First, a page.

Not that that's surprising. The members of Shaping Sound are some of the most exciting people on the commercial scene, after all—and definitely not less famous since their turn on the reality show "All the Right Moves." Almost every Shaping Sound dancer is a dance celebrity, and the people most prominently featured in That's Where I'll Be Waiting—Travis Wall, Nick Lazzarini, Teddy Forance and Kyle Robinson, who also created and choreographed the show—have become legit stars. More celebrities onstage = more celebrities in the audience (and also = more opportunities for us lesser non-celebrities to totally freak out because Jesse Tyler Ferguson is sitting one seat away from us, eee!).
The Shaping Sound foursome were smart about how they presented their well-known team, too. That's Where I'll Be Waiting gives each dancer a specific character—i.e., "The Trouble" (Alexa Anderson), "The Temptress" (Channing Cooke), etc—and at least a few moments in the spotlight. While the piece is threaded through with a love-triangle dream-story involving Travis, Teddy and Jaimie Goodwin, it's really driven by all the strong personalities onstage—personalities the audience already knows and loves.
Does that always work? Well, not quite. (Frankly, I'm still not sure why Chelsea Thedinga is "The Being.") Could I watch Nick, a.k.a. "The Wayward," do his flamboyantly fabulous David-Bowie-in-Labyrinth-meets-Herr-Drosselmeyer act (which is really just Nick being Nick) in his leather cape-vest alllll night? Oh, totally. And so could the rest of that star-studded crowd, which went standing-o bonkers for the entire cast at the curtain call. Congrats, guys!
(Wes Veldink/Sabina Hillman)
Dana Wilson may be one of New York City Dance Alliance’s most popular hip-hop teachers, but it’s hard to put her in just one stylistic box. Yes, she knows how to hit it—hard—but she can also be playful and girly. Sometimes she’ll even go full-on lyrical, composing lush, fluid phrases.
Wilson was born in Aurora, CO, and trained in multiple styles at Michelle Latimer Dance Academy. At 18 she moved to L.A., and before long she was touring with Justin Timberlake and performing with Cirque du Soleil. Wilson also caught the choreography bug, assisting the likes of Wade Robson and Andy Blankenbuehler as well as creating her own work. Today you can catch her classes on the NYCDA convention circuit. —Margaret Fuhrer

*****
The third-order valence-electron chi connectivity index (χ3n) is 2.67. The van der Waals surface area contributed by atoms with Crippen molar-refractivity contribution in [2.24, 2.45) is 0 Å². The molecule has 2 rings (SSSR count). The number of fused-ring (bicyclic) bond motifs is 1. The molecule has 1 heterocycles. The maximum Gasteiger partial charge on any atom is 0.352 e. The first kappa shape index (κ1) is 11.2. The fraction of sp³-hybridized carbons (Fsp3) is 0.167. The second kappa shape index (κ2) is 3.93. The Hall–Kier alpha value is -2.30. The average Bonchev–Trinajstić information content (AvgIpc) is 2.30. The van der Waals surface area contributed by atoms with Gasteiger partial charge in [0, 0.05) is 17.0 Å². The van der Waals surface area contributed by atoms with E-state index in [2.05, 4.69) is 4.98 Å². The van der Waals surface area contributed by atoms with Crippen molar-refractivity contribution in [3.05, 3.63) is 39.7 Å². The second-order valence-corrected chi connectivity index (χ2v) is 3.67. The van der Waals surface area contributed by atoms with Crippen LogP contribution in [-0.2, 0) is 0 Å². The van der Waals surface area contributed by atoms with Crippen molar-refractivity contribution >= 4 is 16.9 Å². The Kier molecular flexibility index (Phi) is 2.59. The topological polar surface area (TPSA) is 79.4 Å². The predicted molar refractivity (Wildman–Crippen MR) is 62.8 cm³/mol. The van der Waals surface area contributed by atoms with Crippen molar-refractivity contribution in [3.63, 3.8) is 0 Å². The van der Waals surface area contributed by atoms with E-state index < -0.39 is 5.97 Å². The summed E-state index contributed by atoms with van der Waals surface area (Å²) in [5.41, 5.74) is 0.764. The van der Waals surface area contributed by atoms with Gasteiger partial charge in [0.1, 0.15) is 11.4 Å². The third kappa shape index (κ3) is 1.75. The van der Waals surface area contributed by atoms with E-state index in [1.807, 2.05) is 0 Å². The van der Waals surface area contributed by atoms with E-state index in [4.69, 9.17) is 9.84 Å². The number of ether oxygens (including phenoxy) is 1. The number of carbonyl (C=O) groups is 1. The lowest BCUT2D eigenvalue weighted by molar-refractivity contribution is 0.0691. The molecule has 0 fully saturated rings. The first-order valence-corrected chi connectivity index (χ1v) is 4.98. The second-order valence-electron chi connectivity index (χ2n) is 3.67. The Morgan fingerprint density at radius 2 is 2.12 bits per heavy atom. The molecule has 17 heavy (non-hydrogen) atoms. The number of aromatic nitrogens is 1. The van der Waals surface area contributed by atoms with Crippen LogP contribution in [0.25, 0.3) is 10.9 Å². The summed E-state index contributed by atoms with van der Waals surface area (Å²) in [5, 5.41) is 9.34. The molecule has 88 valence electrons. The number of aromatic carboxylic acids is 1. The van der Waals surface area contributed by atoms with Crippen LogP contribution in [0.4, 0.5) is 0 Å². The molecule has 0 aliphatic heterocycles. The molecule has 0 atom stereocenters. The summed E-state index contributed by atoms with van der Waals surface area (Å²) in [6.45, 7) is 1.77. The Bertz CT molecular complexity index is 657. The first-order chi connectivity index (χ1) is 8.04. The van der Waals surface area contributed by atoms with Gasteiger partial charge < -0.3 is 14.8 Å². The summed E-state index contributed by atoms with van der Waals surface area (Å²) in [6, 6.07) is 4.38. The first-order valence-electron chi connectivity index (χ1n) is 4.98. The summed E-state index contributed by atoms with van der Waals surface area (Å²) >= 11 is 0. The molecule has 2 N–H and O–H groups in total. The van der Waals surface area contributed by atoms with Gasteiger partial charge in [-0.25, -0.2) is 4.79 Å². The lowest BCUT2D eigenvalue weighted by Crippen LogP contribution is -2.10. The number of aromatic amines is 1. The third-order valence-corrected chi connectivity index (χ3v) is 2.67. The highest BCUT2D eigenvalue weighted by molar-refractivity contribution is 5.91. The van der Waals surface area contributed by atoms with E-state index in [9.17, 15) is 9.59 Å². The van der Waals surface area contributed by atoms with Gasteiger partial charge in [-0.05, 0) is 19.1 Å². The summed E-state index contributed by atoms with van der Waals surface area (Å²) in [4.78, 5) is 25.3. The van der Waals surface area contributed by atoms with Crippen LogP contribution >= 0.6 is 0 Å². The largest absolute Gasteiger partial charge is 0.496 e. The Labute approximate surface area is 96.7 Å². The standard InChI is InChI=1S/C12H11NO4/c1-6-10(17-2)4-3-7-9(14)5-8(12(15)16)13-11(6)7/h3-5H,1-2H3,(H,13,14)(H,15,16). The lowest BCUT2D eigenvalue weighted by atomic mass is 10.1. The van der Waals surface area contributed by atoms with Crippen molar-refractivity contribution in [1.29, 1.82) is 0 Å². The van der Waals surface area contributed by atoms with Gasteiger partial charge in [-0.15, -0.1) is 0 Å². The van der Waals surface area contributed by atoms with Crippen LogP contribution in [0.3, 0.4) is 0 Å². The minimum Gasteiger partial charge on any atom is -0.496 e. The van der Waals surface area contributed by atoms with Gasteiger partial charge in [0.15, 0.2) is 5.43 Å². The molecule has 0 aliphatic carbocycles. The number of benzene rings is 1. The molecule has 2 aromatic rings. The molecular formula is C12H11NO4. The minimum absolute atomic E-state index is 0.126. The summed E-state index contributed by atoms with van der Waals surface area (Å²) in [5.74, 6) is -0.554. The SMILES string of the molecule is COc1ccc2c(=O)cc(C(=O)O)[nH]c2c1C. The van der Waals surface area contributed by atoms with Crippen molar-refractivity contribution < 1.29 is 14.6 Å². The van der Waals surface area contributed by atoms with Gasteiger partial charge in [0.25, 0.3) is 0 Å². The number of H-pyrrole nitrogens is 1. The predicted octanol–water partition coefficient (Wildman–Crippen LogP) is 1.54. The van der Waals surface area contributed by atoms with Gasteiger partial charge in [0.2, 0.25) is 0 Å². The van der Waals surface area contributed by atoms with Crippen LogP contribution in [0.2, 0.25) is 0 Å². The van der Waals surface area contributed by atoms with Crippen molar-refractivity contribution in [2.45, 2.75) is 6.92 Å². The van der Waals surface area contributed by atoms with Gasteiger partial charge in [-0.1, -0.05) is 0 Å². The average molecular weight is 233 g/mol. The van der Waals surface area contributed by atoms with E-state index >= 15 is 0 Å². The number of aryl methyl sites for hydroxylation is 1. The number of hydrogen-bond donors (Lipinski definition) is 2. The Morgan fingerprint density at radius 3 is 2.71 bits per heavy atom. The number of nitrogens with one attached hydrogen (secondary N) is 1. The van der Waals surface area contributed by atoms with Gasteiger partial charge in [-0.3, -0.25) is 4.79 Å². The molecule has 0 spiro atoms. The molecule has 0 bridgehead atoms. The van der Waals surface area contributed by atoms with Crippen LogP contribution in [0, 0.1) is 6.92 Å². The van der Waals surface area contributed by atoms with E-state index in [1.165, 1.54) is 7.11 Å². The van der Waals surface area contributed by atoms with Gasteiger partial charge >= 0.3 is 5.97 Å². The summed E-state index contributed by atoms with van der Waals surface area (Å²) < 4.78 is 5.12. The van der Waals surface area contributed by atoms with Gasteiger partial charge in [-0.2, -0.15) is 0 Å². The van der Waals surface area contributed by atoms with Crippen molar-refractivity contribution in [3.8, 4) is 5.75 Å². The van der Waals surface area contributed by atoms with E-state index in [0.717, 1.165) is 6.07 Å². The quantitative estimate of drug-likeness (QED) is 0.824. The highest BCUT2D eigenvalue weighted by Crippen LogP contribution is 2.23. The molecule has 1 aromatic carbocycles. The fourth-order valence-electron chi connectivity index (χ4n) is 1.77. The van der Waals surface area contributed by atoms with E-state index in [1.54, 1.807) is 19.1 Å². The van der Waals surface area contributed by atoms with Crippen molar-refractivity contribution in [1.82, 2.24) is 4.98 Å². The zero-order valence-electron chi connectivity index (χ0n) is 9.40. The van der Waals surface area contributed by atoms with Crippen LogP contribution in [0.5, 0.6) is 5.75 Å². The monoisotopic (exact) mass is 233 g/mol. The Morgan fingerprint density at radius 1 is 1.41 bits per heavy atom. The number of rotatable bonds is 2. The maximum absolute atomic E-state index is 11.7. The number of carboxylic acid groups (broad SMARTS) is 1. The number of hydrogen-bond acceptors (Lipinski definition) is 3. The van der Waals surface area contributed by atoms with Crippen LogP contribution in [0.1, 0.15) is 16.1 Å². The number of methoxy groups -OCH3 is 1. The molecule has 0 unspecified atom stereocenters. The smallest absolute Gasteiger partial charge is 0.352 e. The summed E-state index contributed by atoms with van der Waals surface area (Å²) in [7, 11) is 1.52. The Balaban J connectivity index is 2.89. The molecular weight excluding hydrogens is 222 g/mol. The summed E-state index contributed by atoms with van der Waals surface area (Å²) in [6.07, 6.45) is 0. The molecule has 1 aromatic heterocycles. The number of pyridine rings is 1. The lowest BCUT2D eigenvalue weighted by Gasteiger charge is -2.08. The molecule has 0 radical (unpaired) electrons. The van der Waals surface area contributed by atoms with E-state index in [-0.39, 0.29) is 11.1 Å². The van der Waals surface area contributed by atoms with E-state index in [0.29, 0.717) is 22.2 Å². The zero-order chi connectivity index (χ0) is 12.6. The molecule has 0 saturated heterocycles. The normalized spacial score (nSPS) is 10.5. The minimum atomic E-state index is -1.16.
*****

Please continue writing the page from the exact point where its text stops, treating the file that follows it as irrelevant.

As a youngster (courtesy Dana Wilson)
You know that Justin Timberlake CD jacket you kiss every day? You’ll tour with him. That Wade Robson VHS you wore out? You’ll assist him. That silver screen? You’ll light it up. You’re doing everything right. So you have my complete permission to continue to do exactly what you’re doing. But I also want to share a few truths, to save you some time and heartache.
People say: “Party too much, show up late—people won’t work with you.” Unfortunately, this simply isn’t true. Some of the most successful dancers I know are always late. They smoke and drink backstage; they fool around with the boss. But you will be rewarded for following the rules. Don’t be hurt when others are rewarded for breaking them.
Nobody is looking for a dancer who is “decent” at all styles. They’re always looking for the best. Don’t stop training in many genres, but master your own style, which is a combination of all of them. Take time to practice freestyling, and you will be unstoppable.
This last one is tough, because you’re a “pleaser.” You want people to like you; you hate conflict. But don’t round off your corners to fit in. You’ll lose your edge—and edge is what makes you a leader. That role will please you more than you could ever please anyone else.